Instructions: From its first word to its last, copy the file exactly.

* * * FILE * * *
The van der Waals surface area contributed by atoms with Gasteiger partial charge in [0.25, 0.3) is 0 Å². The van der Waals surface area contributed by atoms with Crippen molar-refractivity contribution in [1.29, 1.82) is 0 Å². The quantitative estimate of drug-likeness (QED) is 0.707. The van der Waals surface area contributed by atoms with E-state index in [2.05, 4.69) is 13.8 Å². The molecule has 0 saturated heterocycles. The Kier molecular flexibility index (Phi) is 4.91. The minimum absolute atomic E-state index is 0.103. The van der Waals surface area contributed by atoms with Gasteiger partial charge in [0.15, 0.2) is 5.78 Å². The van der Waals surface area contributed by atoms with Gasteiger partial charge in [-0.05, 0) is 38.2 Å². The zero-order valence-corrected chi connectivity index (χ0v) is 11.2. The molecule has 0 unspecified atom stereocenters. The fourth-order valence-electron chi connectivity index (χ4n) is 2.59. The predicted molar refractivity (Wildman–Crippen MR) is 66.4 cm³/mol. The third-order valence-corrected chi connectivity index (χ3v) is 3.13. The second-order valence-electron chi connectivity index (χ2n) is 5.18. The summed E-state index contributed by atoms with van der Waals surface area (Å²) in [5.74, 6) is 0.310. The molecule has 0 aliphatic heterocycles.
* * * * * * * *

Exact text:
The van der Waals surface area contributed by atoms with Gasteiger partial charge in [0.25, 0.3) is 0 Å². The van der Waals surface area contributed by atoms with Crippen molar-refractivity contribution in [1.29, 1.82) is 0 Å². The quantitative estimate of drug-likeness (QED) is 0.707. The van der Waals surface area contributed by atoms with E-state index in [2.05, 4.69) is 13.8 Å². The molecule has 0 saturated heterocycles. The Kier molecular flexibility index (Phi) is 4.91. The minimum absolute atomic E-state index is 0.103. The van der Waals surface area contributed by atoms with Gasteiger partial charge in [0.15, 0.2) is 5.78 Å². The van der Waals surface area contributed by atoms with Gasteiger partial charge in [-0.05, 0) is 38.2 Å². The zero-order valence-corrected chi connectivity index (χ0v) is 11.2. The molecule has 0 unspecified atom stereocenters. The fourth-order valence-electron chi connectivity index (χ4n) is 2.59. The predicted molar refractivity (Wildman–Crippen MR) is 66.4 cm³/mol. The third-order valence-corrected chi connectivity index (χ3v) is 3.13. The second-order valence-electron chi connectivity index (χ2n) is 5.18. The summed E-state index contributed by atoms with van der Waals surface area (Å²) in [5.74, 6) is 0.310. The molecule has 0 aliphatic heterocycles.